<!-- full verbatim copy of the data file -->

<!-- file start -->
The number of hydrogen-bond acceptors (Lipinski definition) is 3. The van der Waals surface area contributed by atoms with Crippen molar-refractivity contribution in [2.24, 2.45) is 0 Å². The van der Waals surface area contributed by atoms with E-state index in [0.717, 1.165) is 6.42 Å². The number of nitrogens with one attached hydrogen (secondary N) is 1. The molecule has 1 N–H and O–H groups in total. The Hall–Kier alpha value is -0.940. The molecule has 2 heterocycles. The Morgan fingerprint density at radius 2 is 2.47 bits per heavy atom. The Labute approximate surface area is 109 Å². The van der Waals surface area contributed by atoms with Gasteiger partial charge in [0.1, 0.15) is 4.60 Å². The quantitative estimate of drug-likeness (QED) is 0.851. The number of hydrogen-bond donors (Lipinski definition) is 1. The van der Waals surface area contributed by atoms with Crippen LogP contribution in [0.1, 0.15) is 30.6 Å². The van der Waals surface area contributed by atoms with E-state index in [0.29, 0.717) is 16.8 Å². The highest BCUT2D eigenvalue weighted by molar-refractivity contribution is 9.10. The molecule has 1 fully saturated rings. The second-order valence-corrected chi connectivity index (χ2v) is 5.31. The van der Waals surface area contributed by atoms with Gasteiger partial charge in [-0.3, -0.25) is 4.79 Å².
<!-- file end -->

The number of hydrogen-bond acceptors (Lipinski definition) is 3. The van der Waals surface area contributed by atoms with Crippen molar-refractivity contribution in [2.24, 2.45) is 0 Å². The van der Waals surface area contributed by atoms with E-state index in [0.717, 1.165) is 6.42 Å². The number of nitrogens with one attached hydrogen (secondary N) is 1. The molecule has 1 N–H and O–H groups in total. The Hall–Kier alpha value is -0.940. The molecule has 2 heterocycles. The Morgan fingerprint density at radius 2 is 2.47 bits per heavy atom. The Labute approximate surface area is 109 Å². The van der Waals surface area contributed by atoms with Gasteiger partial charge in [0.1, 0.15) is 4.60 Å². The quantitative estimate of drug-likeness (QED) is 0.851. The number of hydrogen-bond donors (Lipinski definition) is 1. The van der Waals surface area contributed by atoms with Crippen LogP contribution in [0.1, 0.15) is 30.6 Å². The van der Waals surface area contributed by atoms with E-state index in [0.29, 0.717) is 16.8 Å². The highest BCUT2D eigenvalue weighted by molar-refractivity contribution is 9.10. The molecule has 1 fully saturated rings. The second-order valence-corrected chi connectivity index (χ2v) is 5.31. The van der Waals surface area contributed by atoms with Gasteiger partial charge in [-0.3, -0.25) is 4.79 Å².